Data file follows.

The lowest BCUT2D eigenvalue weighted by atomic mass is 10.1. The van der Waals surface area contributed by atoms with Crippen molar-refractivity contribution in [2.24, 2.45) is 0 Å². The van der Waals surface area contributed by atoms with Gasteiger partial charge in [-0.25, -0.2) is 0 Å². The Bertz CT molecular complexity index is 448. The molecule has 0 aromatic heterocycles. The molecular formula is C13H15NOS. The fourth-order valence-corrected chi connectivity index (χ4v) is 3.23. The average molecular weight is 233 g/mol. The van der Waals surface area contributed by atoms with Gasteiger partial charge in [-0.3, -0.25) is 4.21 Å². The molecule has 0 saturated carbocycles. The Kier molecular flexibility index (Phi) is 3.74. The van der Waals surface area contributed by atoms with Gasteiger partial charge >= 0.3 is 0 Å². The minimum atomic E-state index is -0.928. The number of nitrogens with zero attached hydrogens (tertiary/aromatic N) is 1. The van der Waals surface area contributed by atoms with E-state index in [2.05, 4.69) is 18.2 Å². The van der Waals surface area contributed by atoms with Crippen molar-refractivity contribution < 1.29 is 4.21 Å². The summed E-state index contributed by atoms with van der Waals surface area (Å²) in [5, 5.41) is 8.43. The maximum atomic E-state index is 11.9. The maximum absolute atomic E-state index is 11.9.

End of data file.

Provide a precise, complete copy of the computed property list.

The lowest BCUT2D eigenvalue weighted by atomic mass is 10.1. The van der Waals surface area contributed by atoms with Crippen molar-refractivity contribution in [2.24, 2.45) is 0 Å². The van der Waals surface area contributed by atoms with Gasteiger partial charge in [-0.25, -0.2) is 0 Å². The Bertz CT molecular complexity index is 448. The molecule has 0 aromatic heterocycles. The molecular formula is C13H15NOS. The fourth-order valence-corrected chi connectivity index (χ4v) is 3.23. The average molecular weight is 233 g/mol. The van der Waals surface area contributed by atoms with Gasteiger partial charge in [-0.3, -0.25) is 4.21 Å². The molecule has 0 saturated carbocycles. The Kier molecular flexibility index (Phi) is 3.74. The van der Waals surface area contributed by atoms with Gasteiger partial charge >= 0.3 is 0 Å². The minimum atomic E-state index is -0.928. The number of nitrogens with zero attached hydrogens (tertiary/aromatic N) is 1. The van der Waals surface area contributed by atoms with E-state index in [2.05, 4.69) is 18.2 Å². The van der Waals surface area contributed by atoms with Crippen molar-refractivity contribution < 1.29 is 4.21 Å². The summed E-state index contributed by atoms with van der Waals surface area (Å²) in [5, 5.41) is 8.43. The maximum atomic E-state index is 11.9. The maximum absolute atomic E-state index is 11.9.